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Maslowski Coat of Arms / Maslowski Family Crest

This surname of MASLOWSKI is a Russian and East Ashkenazic Jewish surname from the Russian word MASLO (butter). The name was presumably used as an occupational name for a dairyman. Other spellings include MASLOV, MASLOW, MASLOVITZ, MASLO, MASLOVATY and MASLOWSKY. This family is descended from Antsyfor MASLOV who departed from Lithuania to serve the Great Prince Vasilii Ivanovich. The Great Prince granted him hereditary estates in 1519. The descendants of this man served the Russian Throne as Stolniks and in other distinguished positions and were granted fiefdoms. (A Stolnik was a courtier who waited upon the ruler and had charge of proceedings during the meals, especially during state banquets. The word is connected with the Russian word STOL (table). In addition, persons of this rank participated in the reception of Ambassadors, held certain duties during the ruler's journey, and had responsibilities within the living quarters of the Grand Prince. As their numbers grew, they were appointed to positions assisting in various cities. They ranked below the Clerks of the Duma (council). The term was used from the 13th through the 17th century). Many others of this family served the Throne as Vice-Regents. In 1730 the family were received into the Society of the Knights of Livonia and Estlandia. Russian surnames are almost exclusively patronymic (occasionally metronymic) in form, usually ending in 'ov' or 'ev'. Habitation and topographic names are rare, and many common Russian surnames are polygenetic, and their literal meaning is clear, even though the reason for their adoption may not be. Heraldry appeared later in Russia than in most other Western European countries. It is generally agreed that it was copied from the west sometime in the late 17th century, and quickly achieved state significance. In 1722 Emperor Peter I (The Great) established an official Heraldry Office headed by a Master of Heraldry under the jurisdiction of the Senate, and granted 355 armorial bearings in the 18th century. The lion depicted in the arms is the noblest of all wild beasts which is made to be the emblem of strength and valour, and is on that account the most frequently borne in Coat-Armour.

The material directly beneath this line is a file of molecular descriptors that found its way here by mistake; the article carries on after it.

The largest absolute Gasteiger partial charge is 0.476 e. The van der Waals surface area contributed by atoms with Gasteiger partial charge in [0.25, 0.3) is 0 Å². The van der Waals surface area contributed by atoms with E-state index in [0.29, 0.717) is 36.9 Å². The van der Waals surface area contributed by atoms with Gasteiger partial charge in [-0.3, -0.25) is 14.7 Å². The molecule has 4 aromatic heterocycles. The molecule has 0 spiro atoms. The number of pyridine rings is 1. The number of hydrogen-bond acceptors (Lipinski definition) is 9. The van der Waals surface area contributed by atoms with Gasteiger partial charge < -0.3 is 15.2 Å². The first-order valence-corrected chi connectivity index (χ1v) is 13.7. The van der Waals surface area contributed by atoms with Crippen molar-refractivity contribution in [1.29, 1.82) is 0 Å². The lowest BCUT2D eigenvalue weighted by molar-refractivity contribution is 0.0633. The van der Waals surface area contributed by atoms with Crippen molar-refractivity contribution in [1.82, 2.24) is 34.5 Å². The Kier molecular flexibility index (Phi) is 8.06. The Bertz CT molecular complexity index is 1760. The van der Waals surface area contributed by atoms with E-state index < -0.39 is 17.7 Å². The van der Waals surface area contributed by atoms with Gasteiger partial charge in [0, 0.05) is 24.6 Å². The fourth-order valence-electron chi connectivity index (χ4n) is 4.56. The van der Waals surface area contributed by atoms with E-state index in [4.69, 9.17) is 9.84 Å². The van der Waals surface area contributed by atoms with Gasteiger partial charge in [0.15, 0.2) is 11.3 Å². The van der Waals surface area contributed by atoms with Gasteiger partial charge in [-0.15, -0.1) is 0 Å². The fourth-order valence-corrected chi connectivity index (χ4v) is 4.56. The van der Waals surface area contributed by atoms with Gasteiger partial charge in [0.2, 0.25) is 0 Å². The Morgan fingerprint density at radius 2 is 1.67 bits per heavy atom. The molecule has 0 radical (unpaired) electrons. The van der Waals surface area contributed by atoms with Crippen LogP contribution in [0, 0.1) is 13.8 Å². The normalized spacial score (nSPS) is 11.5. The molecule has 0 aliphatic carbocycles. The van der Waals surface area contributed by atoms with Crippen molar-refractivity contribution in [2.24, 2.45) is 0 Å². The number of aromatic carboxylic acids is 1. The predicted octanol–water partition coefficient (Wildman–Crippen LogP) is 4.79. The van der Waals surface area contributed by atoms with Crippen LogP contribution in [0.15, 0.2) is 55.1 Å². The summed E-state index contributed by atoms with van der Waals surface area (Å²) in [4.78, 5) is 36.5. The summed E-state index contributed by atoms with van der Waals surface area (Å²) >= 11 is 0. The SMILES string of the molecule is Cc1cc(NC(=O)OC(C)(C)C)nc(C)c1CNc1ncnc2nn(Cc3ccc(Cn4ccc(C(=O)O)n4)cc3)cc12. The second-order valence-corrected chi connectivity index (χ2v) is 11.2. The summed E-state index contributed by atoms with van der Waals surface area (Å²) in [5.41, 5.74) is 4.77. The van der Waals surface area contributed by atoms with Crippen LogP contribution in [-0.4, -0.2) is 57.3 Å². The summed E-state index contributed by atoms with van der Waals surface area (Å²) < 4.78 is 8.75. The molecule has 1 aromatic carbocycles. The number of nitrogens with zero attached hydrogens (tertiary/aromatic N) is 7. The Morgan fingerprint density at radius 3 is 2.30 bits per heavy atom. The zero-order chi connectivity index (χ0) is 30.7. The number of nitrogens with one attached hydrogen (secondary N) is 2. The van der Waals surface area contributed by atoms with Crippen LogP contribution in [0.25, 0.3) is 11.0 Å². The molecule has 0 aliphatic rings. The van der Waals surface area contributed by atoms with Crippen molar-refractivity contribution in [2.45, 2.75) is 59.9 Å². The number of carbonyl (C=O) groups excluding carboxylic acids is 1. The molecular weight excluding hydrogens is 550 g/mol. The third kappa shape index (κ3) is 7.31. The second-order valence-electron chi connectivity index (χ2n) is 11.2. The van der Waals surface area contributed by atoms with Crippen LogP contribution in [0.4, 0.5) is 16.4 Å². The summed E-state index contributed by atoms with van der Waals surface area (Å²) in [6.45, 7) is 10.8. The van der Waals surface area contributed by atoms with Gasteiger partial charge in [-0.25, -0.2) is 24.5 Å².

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Last Updated: Dec. 1st, 2021

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